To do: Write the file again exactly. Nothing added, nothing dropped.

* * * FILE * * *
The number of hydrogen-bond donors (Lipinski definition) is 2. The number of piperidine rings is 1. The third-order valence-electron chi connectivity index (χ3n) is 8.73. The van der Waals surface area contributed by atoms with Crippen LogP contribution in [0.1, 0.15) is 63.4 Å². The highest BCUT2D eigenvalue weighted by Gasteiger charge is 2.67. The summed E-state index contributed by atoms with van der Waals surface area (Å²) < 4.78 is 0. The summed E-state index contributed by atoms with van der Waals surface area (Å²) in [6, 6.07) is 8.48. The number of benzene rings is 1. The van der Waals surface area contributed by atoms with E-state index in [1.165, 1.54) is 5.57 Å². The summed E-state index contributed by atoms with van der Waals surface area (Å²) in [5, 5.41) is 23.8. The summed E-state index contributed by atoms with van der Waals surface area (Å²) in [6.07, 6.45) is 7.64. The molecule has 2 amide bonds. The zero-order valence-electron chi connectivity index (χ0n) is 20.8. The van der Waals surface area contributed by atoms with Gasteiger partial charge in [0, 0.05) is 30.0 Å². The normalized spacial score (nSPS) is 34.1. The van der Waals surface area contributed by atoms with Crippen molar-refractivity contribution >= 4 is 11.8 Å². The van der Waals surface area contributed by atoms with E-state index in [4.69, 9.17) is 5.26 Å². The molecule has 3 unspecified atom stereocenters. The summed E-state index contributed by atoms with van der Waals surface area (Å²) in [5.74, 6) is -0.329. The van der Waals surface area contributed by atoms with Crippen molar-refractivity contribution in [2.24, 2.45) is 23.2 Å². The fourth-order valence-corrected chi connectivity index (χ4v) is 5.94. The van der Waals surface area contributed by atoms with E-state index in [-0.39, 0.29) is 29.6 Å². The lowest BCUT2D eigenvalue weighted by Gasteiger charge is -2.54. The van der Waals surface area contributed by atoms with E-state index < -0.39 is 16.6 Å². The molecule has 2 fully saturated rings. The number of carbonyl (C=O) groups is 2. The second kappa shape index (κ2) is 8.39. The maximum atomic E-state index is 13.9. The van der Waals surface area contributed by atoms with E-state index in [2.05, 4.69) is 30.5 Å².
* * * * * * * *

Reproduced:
The number of hydrogen-bond donors (Lipinski definition) is 2. The number of piperidine rings is 1. The third-order valence-electron chi connectivity index (χ3n) is 8.73. The van der Waals surface area contributed by atoms with Crippen LogP contribution in [0.1, 0.15) is 63.4 Å². The highest BCUT2D eigenvalue weighted by Gasteiger charge is 2.67. The summed E-state index contributed by atoms with van der Waals surface area (Å²) < 4.78 is 0. The summed E-state index contributed by atoms with van der Waals surface area (Å²) in [6, 6.07) is 8.48. The number of benzene rings is 1. The van der Waals surface area contributed by atoms with E-state index in [1.165, 1.54) is 5.57 Å². The summed E-state index contributed by atoms with van der Waals surface area (Å²) in [5, 5.41) is 23.8. The summed E-state index contributed by atoms with van der Waals surface area (Å²) in [6.07, 6.45) is 7.64. The molecule has 2 amide bonds. The zero-order valence-electron chi connectivity index (χ0n) is 20.8. The van der Waals surface area contributed by atoms with Gasteiger partial charge in [0, 0.05) is 30.0 Å². The normalized spacial score (nSPS) is 34.1. The van der Waals surface area contributed by atoms with Crippen molar-refractivity contribution >= 4 is 11.8 Å². The van der Waals surface area contributed by atoms with E-state index in [4.69, 9.17) is 5.26 Å². The molecule has 3 unspecified atom stereocenters. The summed E-state index contributed by atoms with van der Waals surface area (Å²) in [5.74, 6) is -0.329. The van der Waals surface area contributed by atoms with Crippen molar-refractivity contribution in [2.24, 2.45) is 23.2 Å². The fourth-order valence-corrected chi connectivity index (χ4v) is 5.94. The van der Waals surface area contributed by atoms with E-state index in [-0.39, 0.29) is 29.6 Å². The lowest BCUT2D eigenvalue weighted by Gasteiger charge is -2.54. The van der Waals surface area contributed by atoms with E-state index < -0.39 is 16.6 Å². The molecule has 2 fully saturated rings. The number of carbonyl (C=O) groups is 2. The second kappa shape index (κ2) is 8.39. The maximum atomic E-state index is 13.9. The van der Waals surface area contributed by atoms with E-state index in [2.05, 4.69) is 30.5 Å².